When was the last time you crawled around your home? We’ll assume it’s been a while—or never. When your little one begins to explore the terrain, it’s time to put some extra precautions in place to reduce the risk of injury and provide a safe environment for discovery.
Avery Levinshon, an Advanced Certified Professional Childproofer, explains that babyproofing your home provides a “safe, positive and nurturing environment for children and families.” For the parents in charge of the task, this can feel daunting at first. If you want to know how to babyproof your home, start by thinking like a baby: open cabinets, pull on doors, lean on furniture, climb the stairs and crawl around the floor.
Levinshon recommends beginning this process before your baby is mobile and watching for changes as the baby ages. Making a babyproofing checklist of rooms in your home and areas in your yard may help ease your nerves and prepare your household ahead of time.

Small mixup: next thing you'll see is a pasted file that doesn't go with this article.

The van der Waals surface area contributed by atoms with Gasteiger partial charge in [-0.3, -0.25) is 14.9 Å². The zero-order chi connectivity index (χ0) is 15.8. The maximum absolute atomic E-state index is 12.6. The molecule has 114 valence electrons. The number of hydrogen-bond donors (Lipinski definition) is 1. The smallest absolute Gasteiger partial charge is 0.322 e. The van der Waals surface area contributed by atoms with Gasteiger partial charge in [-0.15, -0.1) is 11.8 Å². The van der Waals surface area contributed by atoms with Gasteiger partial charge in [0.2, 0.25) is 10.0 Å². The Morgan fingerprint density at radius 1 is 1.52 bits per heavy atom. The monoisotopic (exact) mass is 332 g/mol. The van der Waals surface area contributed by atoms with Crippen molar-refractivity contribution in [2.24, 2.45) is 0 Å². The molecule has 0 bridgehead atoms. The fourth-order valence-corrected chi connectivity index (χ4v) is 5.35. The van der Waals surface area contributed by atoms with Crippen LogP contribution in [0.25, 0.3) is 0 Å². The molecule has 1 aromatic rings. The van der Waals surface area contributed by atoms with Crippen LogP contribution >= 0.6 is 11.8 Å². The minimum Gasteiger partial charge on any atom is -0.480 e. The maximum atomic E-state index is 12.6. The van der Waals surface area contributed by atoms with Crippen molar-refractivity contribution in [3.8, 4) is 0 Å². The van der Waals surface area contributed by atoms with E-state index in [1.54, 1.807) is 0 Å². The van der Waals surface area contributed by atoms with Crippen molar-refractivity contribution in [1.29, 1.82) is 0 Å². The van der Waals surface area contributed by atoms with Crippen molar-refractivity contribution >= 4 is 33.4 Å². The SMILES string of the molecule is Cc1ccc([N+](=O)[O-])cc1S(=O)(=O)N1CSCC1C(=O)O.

These 20 babyproofing products to buy, which are recommended by experts and approved by parents.
Another babyproofing tip to keep in mind: Although flowers, plants, garden beds, and landscaping rocks can make the outside of your home more attractive, these can also be dangerous to curious toddlers who touch and put everything into their mouths.
Have your local gardener or landscaping company walk through your yard with you and help point out harmful plants, flowers and weeds to prevent any accidents. Some common outdoor plants to watch out for are holly, juniper, morning glory and amaryllis. Also consider what house plants are family-friendly.
Babyproofing your house is an ongoing process that will need to be re-evaluated as the child grows and if you add to your family.